Myra, 26, had been auditioning unsuccessfully for bands for several months after having some singing coaching and also some life coaching.
Myra was notably tall with model looks but her general demeanour caused her to shrink visibly.
As she performed her songs for me, I realised that she was hiding in every way she possibly could.
Myra was folding her arms, turning her toes inwards, looking down at the floor, closing her eyes etc.
This hiding pervaded her vocal delivery, which was small and under-energised. This led me to ask her if she enjoyed performing.
It’s You Up There
Myra explained that she loved the idea of performing but every time she approached a stage, she was overcome with shyness.
We discussed her notable features, beginning with her long hair and striking looks; she then alluded to her height and it became clear that this was the issue.
With the added floor height of a stage, Myra simply felt that she was towering over everyone and found this very uncomfortable.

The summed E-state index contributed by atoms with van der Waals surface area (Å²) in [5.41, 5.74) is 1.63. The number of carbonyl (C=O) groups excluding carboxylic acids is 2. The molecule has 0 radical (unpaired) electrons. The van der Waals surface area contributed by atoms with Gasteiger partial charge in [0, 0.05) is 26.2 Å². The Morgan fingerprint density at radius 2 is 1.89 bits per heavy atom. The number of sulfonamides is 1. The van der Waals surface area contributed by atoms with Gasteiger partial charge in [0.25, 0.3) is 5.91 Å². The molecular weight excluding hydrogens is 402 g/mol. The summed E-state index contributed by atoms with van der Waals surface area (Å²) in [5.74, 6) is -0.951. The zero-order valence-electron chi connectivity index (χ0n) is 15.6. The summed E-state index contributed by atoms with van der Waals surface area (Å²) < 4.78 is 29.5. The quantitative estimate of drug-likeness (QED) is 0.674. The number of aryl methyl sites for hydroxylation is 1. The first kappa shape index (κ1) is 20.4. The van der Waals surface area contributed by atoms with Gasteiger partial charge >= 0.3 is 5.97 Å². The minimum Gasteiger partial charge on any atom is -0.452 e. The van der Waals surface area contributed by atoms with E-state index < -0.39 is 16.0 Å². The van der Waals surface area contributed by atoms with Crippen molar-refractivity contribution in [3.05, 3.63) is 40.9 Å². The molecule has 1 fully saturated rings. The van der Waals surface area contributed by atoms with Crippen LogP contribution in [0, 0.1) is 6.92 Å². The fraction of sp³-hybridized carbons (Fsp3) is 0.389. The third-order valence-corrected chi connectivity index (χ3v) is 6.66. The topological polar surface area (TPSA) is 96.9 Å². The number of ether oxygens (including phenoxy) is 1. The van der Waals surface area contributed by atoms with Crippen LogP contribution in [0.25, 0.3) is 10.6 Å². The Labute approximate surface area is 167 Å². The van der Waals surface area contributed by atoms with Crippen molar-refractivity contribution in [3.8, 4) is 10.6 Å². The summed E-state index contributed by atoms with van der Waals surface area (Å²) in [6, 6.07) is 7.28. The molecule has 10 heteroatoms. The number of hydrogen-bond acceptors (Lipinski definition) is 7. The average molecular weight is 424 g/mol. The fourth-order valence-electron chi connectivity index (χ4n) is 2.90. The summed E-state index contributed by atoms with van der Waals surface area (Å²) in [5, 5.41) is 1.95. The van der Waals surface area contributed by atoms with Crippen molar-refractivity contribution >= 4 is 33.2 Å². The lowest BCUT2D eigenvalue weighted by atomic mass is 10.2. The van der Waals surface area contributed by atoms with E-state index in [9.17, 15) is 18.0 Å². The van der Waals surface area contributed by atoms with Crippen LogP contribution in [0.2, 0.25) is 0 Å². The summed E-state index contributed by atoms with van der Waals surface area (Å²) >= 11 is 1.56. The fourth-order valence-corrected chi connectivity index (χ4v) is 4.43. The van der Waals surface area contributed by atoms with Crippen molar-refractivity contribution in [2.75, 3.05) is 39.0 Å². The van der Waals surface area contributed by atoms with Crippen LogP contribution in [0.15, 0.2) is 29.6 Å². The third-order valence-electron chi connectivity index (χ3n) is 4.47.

We discussed the notion that she would need to overcome this since her height was not an aspect we could alter!
Initially I played a few games with Myra; she sang lying down, sitting on a chair, lying across the piano, wrapped around a large cushion.
Gradually her voice began to release and she warmed up a lush and expressive alto timbre that surprised us both!
I recorded her voice and played it back to her.
Cat-walking the Stage
Together Myra and I watched footage of models on the catwalk.
We examined their whole alignment and I asked Myra to describe out loud what the common features were, such as a high sternum, loose knees, forward facing eyes.
Myra returned to the stage area and played at cat-walking whilst she sang.
She also worked to recall the new relaxed timbre she was developing.
The result was very encouraging; Myra was really finding herself in performance.
Everything is Connected
Initially Myra hadn’t made the connection between her body and her voice; she hadn’t imagined that one could so powerfully influence the other.
Once she began her upward spiral, a lot more self-confidence came into place.
Sometimes when we can upgrade one aspect of our performance – the rest follows.
Myra was afraid of every aspect and it wasn’t until she heard herself sounding more confident that she was able to consider letting go.
This reminds us that all aspects of our person on stage are interdependent.